UCLA’s offense is in Richard Brehaut’s hands

After a long meeting Sunday, Norm Chow got his main point across to Richard Brehaut in a single sentence.

“It’s your team now,” he told UCLA’s sophomore quarterback.

Kevin Prince, the Bruins’ starter, is out for the season after knee surgery. That leaves Brehaut, barely 19 years old, in charge of the offense. And he knows what’s on the line.

“I’m at the point in my career,” he said, “I can either go straight up or straight down.”


That too is the precipice where the Bruins teeter these days.

UCLA has lost back-to-back Pacific 10 Conference games by the combined score of 95-20. Next, the nation’s 10th-ranked defense is coming to town, when UCLA plays Arizona on Saturday at the Rose Bowl.

So here’s the keys to the car, kid, bring it back without any dents.

Brehaut has started two games, but that was when Prince was considered day-to-day or week-to-week.

This is different. Brehaut is no longer an understudy filling in for the short term.

“I can’t be that young, inexperienced Richard Brehaut,” Brehaut said. “I can’t rely on, ‘I haven’t been in that spot before.’ I have been in a hostile environment. I have been on the field when we’re down.

“There is a lot going on from the time you break that huddle to the time you snap that ball,” he added. “Sometimes you get a little panicked and do things that are crazy. You can’t let everything be too big for you.”

Brehaut has gone up against the best and the worst of the Pac-10 this season.

He started against Washington State, the conference’s last-place team, and completed five of six passes on the first drive, which ended in a touchdown. He also rallied the Bruins from a 28-20 third-quarter deficit in that game.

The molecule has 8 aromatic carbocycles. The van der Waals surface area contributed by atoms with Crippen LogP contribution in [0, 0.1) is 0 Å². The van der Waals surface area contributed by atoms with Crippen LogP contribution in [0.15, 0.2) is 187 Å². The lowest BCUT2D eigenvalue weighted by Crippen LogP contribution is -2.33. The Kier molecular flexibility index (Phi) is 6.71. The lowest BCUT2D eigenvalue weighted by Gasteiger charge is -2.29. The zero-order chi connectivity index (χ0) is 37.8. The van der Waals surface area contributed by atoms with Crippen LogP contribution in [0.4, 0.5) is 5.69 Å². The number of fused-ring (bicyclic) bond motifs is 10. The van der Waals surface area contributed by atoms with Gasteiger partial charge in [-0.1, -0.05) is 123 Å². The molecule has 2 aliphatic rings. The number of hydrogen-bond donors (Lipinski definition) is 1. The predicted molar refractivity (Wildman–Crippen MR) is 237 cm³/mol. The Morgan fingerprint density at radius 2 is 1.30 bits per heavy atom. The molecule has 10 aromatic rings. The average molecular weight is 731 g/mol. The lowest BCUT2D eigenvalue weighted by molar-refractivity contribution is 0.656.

Brehaut’s last start was against No. 1-ranked Oregon and he took the Bruins to the Ducks’ 30-yard line on the opening drive. He then tossed up a lollipop pass that was intercepted. There was no rally. The Ducks cruised to a 60-13 victory.

Brehaut says he has reached the point where “I am that guy other guys have to look to and see the confidence in my eyes, the confidence this team needs. That’s been lacking.”

Coach Rick Neuheisel has noticed a difference in Brehaut, saying: “It takes great discipline to be as organized or as detailed as you need to be when you’re a backup. … Now you can see his intensity rise.”

Added Chow, the Bruins’ offensive coordinator: “You have to perform, so when you do have to talk, your teammates respond to what you say.”

Brehaut got the intended reaction against Washington State when he told the offense, “Let’s go down and score.” He started a 99-yard drive with a short completion and ended it with a one-yard stutter-step run for the go-ahead touchdown in a 42-28 victory.

“When we watched the tape, everyone made fun of me for prancing,” Brehaut said.

Comic relief was hard to find watching the Oregon tape. Brehaut completed 16 of 23 passes for 159 and one touchdown, but he was also sacked three times — two resulting in fumbles.

“In practice, the whistle blows when you’re sacked, no one gets to hit you,” Brehaut said. “In games, guys are coming in, trying to hurt you. It’s a mental clock that is going to get better.

“It has to.”